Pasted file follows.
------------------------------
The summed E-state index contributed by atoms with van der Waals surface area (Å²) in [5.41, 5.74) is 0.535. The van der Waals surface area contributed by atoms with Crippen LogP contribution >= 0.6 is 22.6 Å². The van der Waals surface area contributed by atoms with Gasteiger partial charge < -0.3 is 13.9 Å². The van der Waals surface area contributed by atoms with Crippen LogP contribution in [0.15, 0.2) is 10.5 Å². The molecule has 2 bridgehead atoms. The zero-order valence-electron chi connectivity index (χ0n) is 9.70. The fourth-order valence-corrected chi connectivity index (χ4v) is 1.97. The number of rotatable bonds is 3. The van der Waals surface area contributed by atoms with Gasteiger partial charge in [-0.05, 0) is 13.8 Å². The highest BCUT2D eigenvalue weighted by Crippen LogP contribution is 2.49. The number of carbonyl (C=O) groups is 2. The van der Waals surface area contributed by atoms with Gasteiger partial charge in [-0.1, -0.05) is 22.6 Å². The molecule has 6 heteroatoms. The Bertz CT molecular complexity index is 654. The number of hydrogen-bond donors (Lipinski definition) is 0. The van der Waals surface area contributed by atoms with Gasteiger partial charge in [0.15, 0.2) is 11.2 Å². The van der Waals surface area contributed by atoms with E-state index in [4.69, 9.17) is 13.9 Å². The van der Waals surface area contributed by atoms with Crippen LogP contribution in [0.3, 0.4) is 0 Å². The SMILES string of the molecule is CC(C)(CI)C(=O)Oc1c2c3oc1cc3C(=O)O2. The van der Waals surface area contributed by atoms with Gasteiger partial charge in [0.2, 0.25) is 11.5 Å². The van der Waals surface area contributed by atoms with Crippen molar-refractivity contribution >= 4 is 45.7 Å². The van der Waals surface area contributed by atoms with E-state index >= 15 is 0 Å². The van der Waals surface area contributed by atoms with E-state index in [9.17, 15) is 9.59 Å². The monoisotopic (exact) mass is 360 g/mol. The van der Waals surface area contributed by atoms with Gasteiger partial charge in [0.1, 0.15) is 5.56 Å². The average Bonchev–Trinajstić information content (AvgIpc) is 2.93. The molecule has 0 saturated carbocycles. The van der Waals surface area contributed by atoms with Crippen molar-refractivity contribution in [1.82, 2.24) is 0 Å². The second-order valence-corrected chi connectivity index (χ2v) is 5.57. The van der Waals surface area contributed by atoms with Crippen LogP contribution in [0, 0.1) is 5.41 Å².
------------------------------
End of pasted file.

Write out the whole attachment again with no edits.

The summed E-state index contributed by atoms with van der Waals surface area (Å²) in [5.41, 5.74) is 0.535. The van der Waals surface area contributed by atoms with Crippen LogP contribution >= 0.6 is 22.6 Å². The van der Waals surface area contributed by atoms with Gasteiger partial charge < -0.3 is 13.9 Å². The van der Waals surface area contributed by atoms with Crippen LogP contribution in [0.15, 0.2) is 10.5 Å². The molecule has 2 bridgehead atoms. The zero-order valence-electron chi connectivity index (χ0n) is 9.70. The fourth-order valence-corrected chi connectivity index (χ4v) is 1.97. The number of rotatable bonds is 3. The van der Waals surface area contributed by atoms with Gasteiger partial charge in [-0.05, 0) is 13.8 Å². The highest BCUT2D eigenvalue weighted by Crippen LogP contribution is 2.49. The number of carbonyl (C=O) groups is 2. The van der Waals surface area contributed by atoms with Gasteiger partial charge in [-0.1, -0.05) is 22.6 Å². The molecule has 6 heteroatoms. The Bertz CT molecular complexity index is 654. The number of hydrogen-bond donors (Lipinski definition) is 0. The van der Waals surface area contributed by atoms with Gasteiger partial charge in [0.15, 0.2) is 11.2 Å². The van der Waals surface area contributed by atoms with E-state index in [4.69, 9.17) is 13.9 Å². The van der Waals surface area contributed by atoms with Crippen LogP contribution in [0.3, 0.4) is 0 Å². The SMILES string of the molecule is CC(C)(CI)C(=O)Oc1c2c3oc1cc3C(=O)O2. The van der Waals surface area contributed by atoms with Gasteiger partial charge in [0.2, 0.25) is 11.5 Å². The van der Waals surface area contributed by atoms with Crippen molar-refractivity contribution >= 4 is 45.7 Å². The van der Waals surface area contributed by atoms with E-state index >= 15 is 0 Å². The van der Waals surface area contributed by atoms with E-state index in [9.17, 15) is 9.59 Å². The monoisotopic (exact) mass is 360 g/mol. The van der Waals surface area contributed by atoms with Gasteiger partial charge in [0.1, 0.15) is 5.56 Å². The average Bonchev–Trinajstić information content (AvgIpc) is 2.93. The molecule has 0 saturated carbocycles. The van der Waals surface area contributed by atoms with Crippen molar-refractivity contribution in [1.82, 2.24) is 0 Å². The second-order valence-corrected chi connectivity index (χ2v) is 5.57. The van der Waals surface area contributed by atoms with Crippen LogP contribution in [0, 0.1) is 5.41 Å².